China has lodged a complaint before the World Trade Organization to determine the legality of a U.S. decision to impose safeguard tariffs on imported solar cells and modules.
U.S. President Donald Trump on Jan. 23 issued Proclamation 96931, imposing global tariffs that took effect Feb. 7. The tariffs were in response to the U.S. International Trade Commission's findings that increased imports of certain crystalline silicon photovoltaic cells are a "substantial cause of serious injury to domestic manufacturers."
Imports of such materials would be hit with tariffs in the next four years — 30% in the first year, 25% in the second year, 20% in the third year and 15% in the fourth year.
China's Ministry of Commerce said Aug. 14 that the U.S. measures violate the WTO Agreement on Safeguards. This not only harms the rights and interests of the Chinese but also undermines the authority of the WTO, the ministry said on its website.
Trump's policy also gives the U.S. renewable energy industry an unfair competitive advantage, distorting the international market for products such as photovoltaic cells, the ministry added.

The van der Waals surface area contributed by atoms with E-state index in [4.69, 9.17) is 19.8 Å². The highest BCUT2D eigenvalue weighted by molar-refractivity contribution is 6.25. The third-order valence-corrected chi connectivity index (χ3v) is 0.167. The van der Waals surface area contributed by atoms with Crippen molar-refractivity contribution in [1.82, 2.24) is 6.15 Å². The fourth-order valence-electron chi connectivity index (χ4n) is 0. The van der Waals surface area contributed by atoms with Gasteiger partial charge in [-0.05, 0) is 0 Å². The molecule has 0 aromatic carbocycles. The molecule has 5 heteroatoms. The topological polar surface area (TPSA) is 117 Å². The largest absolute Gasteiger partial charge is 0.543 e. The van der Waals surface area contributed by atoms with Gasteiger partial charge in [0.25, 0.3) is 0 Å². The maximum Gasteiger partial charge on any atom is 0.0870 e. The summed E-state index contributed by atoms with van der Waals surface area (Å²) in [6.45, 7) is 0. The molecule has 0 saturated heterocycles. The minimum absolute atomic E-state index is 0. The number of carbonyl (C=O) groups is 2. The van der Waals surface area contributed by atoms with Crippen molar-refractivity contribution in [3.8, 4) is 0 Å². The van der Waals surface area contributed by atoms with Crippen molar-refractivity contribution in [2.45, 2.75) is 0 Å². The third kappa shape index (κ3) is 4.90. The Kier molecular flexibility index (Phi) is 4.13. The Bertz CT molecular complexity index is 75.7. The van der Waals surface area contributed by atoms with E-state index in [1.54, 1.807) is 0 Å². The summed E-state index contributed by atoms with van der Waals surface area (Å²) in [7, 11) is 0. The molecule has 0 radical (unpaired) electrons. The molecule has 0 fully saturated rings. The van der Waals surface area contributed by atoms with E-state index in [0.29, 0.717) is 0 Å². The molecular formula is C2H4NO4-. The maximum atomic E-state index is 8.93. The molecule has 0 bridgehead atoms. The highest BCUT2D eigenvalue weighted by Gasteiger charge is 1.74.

China said its response to the U.S. dispute resolution mechanism is a "necessary measure to safeguard its legitimate rights and interests and maintain multilateral trade rules."
The U.S., in turn, has accused China of using subsidies and bulk manufacturing capacity to drive down prices and put U.S. manufacturers out of business, Reuters reported Aug. 15. U.S. solar module production capacity fell to 1 gigawatt in 2017 from 1.5 GW in 2011 as a result of bankruptcies, according to data from the China Photovoltaic Industry Association.
In China, solar power manufacturers could also face a wave of closures after the state planning agency said it plans to limit additional capacity at 30 gigawatts this year, down from 53 GW in 2017, Reuters reported.